aaaa.aaaa.aaaa exists on port
1. Then, since the blue switch does not yet have an entry in tis MAC address table for
bbbb.bbbb.bbbb, the frame is duplicated and flooded out every port.
The frame arrives on Host C, who will inspect the frame and realize it is not the intended recipient. Host C will silently discard the frame.
The frame will also arrive on the green switch. Just like the other switch, the first thing the green switch will do is learn that it received a frame on port
4 with a source MAC address of
aaaa.aaaa.aaaa. And again, just like the other switch, the green switch does not know where the MAC address
bbbb.bbbb.bbbb exists, so the frame will again be duplicated and flooded out each switch port.
Notice in both cases, the frame was flooded out each port, except the port it was received on. This is an example of a switch’s filtering behavior. This behavior prevents a switch from sending a frame out the same port it was received.
Host D will receive the frame, and silently discard it since the frame was not addressed to Host D.
Host B will receive the frame and accept it for processing, since Host B was the intended destination..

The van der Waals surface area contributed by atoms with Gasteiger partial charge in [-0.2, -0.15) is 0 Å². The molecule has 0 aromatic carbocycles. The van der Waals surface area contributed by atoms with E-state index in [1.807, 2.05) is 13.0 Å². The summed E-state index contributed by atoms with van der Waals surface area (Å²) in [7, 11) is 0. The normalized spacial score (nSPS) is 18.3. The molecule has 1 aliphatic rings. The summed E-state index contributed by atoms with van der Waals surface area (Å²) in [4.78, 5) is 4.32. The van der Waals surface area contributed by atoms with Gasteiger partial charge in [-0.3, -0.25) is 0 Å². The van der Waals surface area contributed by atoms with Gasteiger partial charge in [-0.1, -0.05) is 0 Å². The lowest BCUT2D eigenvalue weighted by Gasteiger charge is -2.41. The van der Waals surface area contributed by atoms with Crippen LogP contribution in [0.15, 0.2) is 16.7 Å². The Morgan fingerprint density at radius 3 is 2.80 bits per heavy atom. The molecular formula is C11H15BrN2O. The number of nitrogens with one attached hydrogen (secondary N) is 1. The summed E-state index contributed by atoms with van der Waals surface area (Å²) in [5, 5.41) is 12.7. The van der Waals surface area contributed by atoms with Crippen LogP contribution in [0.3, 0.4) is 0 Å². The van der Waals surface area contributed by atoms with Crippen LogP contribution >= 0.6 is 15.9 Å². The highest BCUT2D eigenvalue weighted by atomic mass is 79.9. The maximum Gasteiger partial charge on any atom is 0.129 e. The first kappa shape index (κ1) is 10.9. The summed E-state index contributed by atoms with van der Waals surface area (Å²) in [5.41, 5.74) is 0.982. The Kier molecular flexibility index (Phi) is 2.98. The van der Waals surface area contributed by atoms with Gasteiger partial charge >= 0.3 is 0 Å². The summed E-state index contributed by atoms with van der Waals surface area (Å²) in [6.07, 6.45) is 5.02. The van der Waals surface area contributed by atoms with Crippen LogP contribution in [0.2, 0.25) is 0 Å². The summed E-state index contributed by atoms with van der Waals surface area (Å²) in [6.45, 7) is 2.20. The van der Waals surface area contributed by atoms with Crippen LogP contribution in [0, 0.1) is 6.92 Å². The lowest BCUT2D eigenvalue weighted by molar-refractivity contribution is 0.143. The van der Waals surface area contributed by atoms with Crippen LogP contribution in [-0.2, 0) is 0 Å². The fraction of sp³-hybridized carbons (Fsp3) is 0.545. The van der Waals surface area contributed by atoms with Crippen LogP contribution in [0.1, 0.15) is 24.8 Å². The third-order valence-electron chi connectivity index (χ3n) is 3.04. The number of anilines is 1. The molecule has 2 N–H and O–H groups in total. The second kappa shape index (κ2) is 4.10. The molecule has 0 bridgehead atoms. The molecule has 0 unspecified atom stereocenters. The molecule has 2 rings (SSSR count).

Host B to Host A
On the way back things will go a little simpler. The switches have already learned about some of the connected devices, and that should alleviate some of the additional flooding that was required for the initial communication in the previous section.
Specifically, both switches know the location of the MAC address
aaaa.aaaa.aaaa – port
1 on the blue switch and port
4 on the green switch. Each switch learned the location independent of the other; there was no communication between the switches or sharing of MAC address tables.
In the response frame sent by Host B to Host A, the Layer2 header will have a Source MAC address of
bbbb.bbbb.bbbb and a Destination MAC address of
The response frame will first arrive on the green switch on port
6. Therefore, the green switch will learn that the MAC address
bbbb.bbbb.bbbb exists out port
6. The green switch then consults its MAC address table to determine that the frame destined to
aaaa.aaaa.aaaa should be forwarded out port
The response frame then arrives on the blue switch on port